A grouping of travel companies which has been established to highlight the likely result of Brexit on businesses working in seasonal holiday businesses such as the ski industry has made some dire predictions of the impact of Britain’s vote to leave the European Union.
The group, which has named itself SBIT (Seasonal Businesses in Travel), has grown to include more than 200 outbound British travel companies, including many of the biggest and best-known names in the British Ski Industry with companies like Inghams, Ski World, Meriski, Ski Famille, Zenith, Alpine Element, Ski Olympic, Stanford Skiing and many more.
The group’s latest survey of over 130 companies, published today, highlights fears that Brexit, in whatever form, will create major operational and numerous other negative issues for seasonal businesses in travel. These, among other things, will lead to an average 31% increase in holiday prices for skiers and others; around 25,000 British job losses, mostly for young adults aged 18-24, and a threat to the £1 billion which the sector contributes to the British Treasury, the survey’s compilers report.
“British holiday companies will no longer be able to employ their UK staff on the continent on UK terms – for instance paying tax and NI in the UK for the NHS – and will instead have to pay into much more expensive continental state social insurance schemes,” a statement from the group claims, adding,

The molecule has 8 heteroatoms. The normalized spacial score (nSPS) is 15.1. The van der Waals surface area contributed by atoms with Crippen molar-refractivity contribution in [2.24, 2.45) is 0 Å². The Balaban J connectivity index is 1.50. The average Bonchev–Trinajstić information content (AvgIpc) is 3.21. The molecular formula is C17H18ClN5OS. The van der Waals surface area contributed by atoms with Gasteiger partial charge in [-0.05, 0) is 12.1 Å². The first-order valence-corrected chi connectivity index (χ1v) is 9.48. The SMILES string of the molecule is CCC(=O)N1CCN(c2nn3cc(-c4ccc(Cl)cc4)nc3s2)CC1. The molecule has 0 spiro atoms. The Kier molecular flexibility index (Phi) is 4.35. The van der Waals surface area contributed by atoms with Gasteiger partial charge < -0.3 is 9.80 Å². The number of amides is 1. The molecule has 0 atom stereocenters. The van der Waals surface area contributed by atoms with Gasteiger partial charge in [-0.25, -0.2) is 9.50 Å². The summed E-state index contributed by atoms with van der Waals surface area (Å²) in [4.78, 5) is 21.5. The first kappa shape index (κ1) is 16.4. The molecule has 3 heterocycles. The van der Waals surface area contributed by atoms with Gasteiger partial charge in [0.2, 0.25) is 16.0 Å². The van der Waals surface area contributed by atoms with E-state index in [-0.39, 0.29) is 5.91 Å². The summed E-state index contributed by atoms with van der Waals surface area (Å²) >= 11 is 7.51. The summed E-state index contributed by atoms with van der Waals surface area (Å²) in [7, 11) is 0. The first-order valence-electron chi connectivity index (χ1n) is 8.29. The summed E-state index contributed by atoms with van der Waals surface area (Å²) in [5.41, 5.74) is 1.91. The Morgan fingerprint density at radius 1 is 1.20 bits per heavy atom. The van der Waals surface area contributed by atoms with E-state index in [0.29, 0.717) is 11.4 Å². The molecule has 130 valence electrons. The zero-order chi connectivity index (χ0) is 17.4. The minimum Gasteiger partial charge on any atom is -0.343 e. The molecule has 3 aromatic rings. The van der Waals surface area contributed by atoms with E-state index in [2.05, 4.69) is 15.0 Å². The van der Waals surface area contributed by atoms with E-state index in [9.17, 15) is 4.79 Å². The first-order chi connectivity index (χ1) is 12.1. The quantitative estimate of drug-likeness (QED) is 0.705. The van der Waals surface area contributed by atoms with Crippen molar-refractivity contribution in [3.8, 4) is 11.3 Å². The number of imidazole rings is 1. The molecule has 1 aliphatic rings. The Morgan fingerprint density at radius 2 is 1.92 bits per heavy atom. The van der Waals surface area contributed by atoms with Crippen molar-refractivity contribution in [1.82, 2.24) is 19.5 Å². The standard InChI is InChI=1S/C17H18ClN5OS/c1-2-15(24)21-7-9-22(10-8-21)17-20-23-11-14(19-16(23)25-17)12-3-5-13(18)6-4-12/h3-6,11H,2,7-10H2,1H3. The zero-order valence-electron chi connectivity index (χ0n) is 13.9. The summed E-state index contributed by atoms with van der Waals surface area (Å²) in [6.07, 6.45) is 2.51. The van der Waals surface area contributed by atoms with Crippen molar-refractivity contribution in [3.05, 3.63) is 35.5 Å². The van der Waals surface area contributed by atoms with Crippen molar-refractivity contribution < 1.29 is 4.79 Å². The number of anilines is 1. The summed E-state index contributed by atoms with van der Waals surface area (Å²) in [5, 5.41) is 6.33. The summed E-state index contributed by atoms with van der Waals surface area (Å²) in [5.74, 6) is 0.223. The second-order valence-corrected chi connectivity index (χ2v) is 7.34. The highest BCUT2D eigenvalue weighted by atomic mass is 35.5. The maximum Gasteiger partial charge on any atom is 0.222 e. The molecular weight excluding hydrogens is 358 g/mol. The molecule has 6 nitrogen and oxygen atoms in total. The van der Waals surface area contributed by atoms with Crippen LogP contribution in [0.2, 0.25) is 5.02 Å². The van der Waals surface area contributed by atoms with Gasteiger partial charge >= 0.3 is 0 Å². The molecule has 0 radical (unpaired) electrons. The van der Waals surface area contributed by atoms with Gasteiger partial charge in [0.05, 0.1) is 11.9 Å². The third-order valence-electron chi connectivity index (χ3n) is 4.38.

“Put simply, the vast majority of British people that go on holiday to Europe, tend to book with a British company, are met in the resort by a British rep, and are often looked after by British staff (cooks, cleaners, bars staff etc..). This is all at risk as a result of Brexit.”
The survey, leading to the report which is titled, A Crisis Looming, Brexit and the British Outbound Tourism Industry, contacted travel companies representing a combined £470 million in turnover took part with 87% of respondents being CEOs, MDs or owners.
The group says that Brexit is already impacting the sector with capacity cut and some British run businesses in the Alps starting to close down due to the uncertain future and overall a 7% cut in positions available for the coming ski season. Holiday companies plan 12 – 18 months in advance which is why Brexit has already hit these businesses, they say
“Programmes have already been cut and two thirds of companies surveyed have altered their accommodation contracts and risk losing marketing share and competitiveness,” the group’s statement continues.
The group is calling on the UK and EU to strive to maintain as similar a working environment as possible to the present, and to reach agreement as quickly as possible or extend current arrangements as long as needed whilst negotiations continue, in order to minimise the negative impacts of Brexit.